Lesson Plan: Marcelo Bielsa
What do you know about Marcelo Bielsa? His personality? His tactics? Why do you think he is successful/ not successful as a coach?
Watch this video. What does the journalist say about Bielsa?
Relate the following things to their description.
Derby county, Leeds fanbase, Elland Road, Leed’s football style, Marcelo Bielsa, Leeds, Spygate, Pep Guardiola
- Thinks Bielsa is the best coach in the world.
- Said «if my players weren’t human, I’d never lose»
- Discovered someone spying on them.
- Event that ended up cementing Bielsa’s legend
- One of the stadiums opposition teams least like to go to
- Passsionate, driven and devoted
- Went through twenty managers in 16 years.
- Entertaining, compelling
Match the following sentence halves
|It’s his first job in England||Ieven though it hasn’t been in the premier league for 16 years.|
|He’s one of the best managers in the world||he essentially said, «yep, we spied on them»|
|When Leeds’ owners met him in Argentina,||and is like my father|
|Instead of throwing up a smokescreen,||after a career of three decades.|
|t’s still one of the biggest clubs in England||one of the premier league’s great dramas.|
|It’s going to be||he had already done tactical research on all of the 24 teams|
Match the following three headlines with moments in Bielsa’s time at Leeds:
- Ben White joins on loan
- Spygate news conference
- Bielsa’s first news conference
Bielsa was appointed as Leeds boss on 15 June, 2018 but fans and media alike had to wait another 10 days to hear from the Argentine. The appointment was seen as a major coup by many. After all, this was a man who was revered by Manchester City boss Pep Guardiola and former Tottenham manager Mauricio Pochettino. Flanked, as ever, by an interpreter, Bielsa sat down after a big introduction from owner Andrea Radrizzani. It was, as we have all become used to now, not brief. In just shy of an hour and a half he covered topics as varied as why Leeds had failed last season, the fact that he had watched all 51 of their games from the previous campaign – including the two post-season games in Myanmar, whether players would be required to sleep at the training ground, who he preferred out of former Leeds bosses Don Revie and Brian Clough, and how he got the nickname El Loco (the crazy one). Although he stopped short of saying promotion was the aim in his first year he admitted «it would be impossible not to be dreaming about that happening». For Leeds fans who had been dreaming since they were relegated from the Premier League in 2004, it looked like they might now have someone who could make it a reality.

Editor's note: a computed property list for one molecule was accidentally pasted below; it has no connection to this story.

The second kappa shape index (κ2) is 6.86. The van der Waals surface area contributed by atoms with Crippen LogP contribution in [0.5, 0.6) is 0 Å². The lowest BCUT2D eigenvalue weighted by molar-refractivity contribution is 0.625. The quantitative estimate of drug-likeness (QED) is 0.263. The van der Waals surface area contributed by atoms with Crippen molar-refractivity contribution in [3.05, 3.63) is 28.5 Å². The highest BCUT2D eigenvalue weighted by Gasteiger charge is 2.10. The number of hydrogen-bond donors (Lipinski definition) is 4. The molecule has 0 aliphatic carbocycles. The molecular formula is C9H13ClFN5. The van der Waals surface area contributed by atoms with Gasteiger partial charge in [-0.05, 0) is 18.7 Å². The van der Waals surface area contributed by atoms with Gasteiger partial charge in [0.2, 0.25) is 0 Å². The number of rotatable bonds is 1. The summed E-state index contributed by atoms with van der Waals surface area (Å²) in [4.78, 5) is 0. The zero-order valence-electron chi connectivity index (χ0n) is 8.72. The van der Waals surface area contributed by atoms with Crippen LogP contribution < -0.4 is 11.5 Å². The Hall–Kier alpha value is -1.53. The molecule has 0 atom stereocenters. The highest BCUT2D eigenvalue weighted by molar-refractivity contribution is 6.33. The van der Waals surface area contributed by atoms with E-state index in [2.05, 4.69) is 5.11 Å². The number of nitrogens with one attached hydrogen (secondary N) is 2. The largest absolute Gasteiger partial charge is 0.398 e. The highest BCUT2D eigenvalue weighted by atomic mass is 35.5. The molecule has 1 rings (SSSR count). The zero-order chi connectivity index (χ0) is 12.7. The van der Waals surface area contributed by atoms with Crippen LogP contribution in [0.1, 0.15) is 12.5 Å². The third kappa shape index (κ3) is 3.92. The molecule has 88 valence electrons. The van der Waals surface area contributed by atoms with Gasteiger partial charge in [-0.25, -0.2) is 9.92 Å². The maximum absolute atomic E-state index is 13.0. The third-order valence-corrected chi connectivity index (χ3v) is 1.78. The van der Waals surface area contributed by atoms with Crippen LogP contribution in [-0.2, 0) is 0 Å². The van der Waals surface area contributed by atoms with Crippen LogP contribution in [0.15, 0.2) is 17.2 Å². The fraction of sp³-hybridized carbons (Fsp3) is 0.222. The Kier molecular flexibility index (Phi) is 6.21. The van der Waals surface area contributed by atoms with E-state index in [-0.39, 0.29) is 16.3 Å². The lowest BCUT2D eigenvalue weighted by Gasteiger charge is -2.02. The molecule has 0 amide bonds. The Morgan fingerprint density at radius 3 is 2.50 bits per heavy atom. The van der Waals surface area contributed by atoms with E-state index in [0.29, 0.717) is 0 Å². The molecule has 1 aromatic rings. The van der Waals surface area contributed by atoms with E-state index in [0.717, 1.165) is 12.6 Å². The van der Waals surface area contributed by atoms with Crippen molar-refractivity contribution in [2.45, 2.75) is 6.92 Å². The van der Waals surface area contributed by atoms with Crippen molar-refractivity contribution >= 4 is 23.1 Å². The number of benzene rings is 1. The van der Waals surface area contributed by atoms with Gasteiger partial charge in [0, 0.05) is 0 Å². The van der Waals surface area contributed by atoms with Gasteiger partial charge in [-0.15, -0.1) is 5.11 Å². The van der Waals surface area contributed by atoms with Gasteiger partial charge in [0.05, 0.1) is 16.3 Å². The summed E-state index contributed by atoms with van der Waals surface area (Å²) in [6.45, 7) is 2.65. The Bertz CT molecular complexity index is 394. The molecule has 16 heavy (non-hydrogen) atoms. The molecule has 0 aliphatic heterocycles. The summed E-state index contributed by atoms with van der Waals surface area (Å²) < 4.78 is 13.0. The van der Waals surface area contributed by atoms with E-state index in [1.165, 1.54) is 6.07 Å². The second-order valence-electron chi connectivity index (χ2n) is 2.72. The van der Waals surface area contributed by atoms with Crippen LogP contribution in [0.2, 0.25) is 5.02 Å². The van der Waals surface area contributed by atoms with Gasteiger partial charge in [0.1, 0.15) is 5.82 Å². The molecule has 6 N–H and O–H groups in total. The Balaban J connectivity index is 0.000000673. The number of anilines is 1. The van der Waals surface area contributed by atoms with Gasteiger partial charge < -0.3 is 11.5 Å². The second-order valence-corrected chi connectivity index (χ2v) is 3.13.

Hours before their home win over the Rams on 11 January it came to light that a member of Leeds staff had been found watching Derby train from a public footpath. Bielsa admitted he had sent the person to do it at the time, Lampard called it «unethical» and the Football Association started an investigation. Five days later the Argentine called an unscheduled news conference at the club’s Thorp Arch training ground. Rumours began to circulate that he was going to resign over the incident. Instead Bielsa admitted that he had sent someone to watch all of their Championship opponents train and then detailed, at great length, the amount of analysis he and his team did on each team they faced. Using a computer presentation and with dossiers stacked up in front of the screen, Bielsa said that analysis of each of their opponents’ previous matches took four hours per game. He showed Leeds had information on the percentage of games in which Derby used certain formations, which players were used in which positions and formations they had struggled against this season. I feel ashamed to show you this,» he said. Leeds were ultimately fined £200,000 by the FA. Bielsa paid it himself.